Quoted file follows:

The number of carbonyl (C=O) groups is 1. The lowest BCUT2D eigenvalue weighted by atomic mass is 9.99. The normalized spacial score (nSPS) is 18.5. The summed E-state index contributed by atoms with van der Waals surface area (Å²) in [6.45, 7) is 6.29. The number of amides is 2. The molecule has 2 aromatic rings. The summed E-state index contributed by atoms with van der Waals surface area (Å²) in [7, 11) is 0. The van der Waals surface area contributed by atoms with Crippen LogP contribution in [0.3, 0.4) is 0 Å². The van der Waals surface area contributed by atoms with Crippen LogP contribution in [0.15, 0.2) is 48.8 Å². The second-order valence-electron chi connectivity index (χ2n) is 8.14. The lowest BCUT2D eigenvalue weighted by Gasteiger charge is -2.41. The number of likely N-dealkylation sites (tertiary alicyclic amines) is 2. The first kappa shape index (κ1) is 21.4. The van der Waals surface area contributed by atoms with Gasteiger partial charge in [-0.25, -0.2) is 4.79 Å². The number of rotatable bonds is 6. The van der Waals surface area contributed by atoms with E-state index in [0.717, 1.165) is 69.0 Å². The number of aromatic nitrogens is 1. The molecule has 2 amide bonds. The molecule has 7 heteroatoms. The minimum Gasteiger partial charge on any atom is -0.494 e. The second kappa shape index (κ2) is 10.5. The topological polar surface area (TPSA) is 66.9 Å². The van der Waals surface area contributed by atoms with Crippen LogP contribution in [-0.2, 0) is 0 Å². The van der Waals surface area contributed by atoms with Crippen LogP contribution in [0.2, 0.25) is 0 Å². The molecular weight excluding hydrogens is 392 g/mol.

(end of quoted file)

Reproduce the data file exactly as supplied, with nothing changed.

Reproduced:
The number of carbonyl (C=O) groups is 1. The lowest BCUT2D eigenvalue weighted by atomic mass is 9.99. The normalized spacial score (nSPS) is 18.5. The summed E-state index contributed by atoms with van der Waals surface area (Å²) in [6.45, 7) is 6.29. The number of amides is 2. The molecule has 2 aromatic rings. The summed E-state index contributed by atoms with van der Waals surface area (Å²) in [7, 11) is 0. The van der Waals surface area contributed by atoms with Crippen LogP contribution in [0.3, 0.4) is 0 Å². The van der Waals surface area contributed by atoms with Crippen LogP contribution in [0.15, 0.2) is 48.8 Å². The second-order valence-electron chi connectivity index (χ2n) is 8.14. The lowest BCUT2D eigenvalue weighted by Gasteiger charge is -2.41. The number of likely N-dealkylation sites (tertiary alicyclic amines) is 2. The first kappa shape index (κ1) is 21.4. The van der Waals surface area contributed by atoms with Gasteiger partial charge in [-0.25, -0.2) is 4.79 Å². The number of rotatable bonds is 6. The van der Waals surface area contributed by atoms with E-state index in [0.717, 1.165) is 69.0 Å². The number of aromatic nitrogens is 1. The molecule has 2 amide bonds. The molecule has 7 heteroatoms. The minimum Gasteiger partial charge on any atom is -0.494 e. The second kappa shape index (κ2) is 10.5. The topological polar surface area (TPSA) is 66.9 Å². The van der Waals surface area contributed by atoms with Crippen LogP contribution in [-0.2, 0) is 0 Å². The van der Waals surface area contributed by atoms with Crippen LogP contribution in [0.2, 0.25) is 0 Å². The molecular weight excluding hydrogens is 392 g/mol.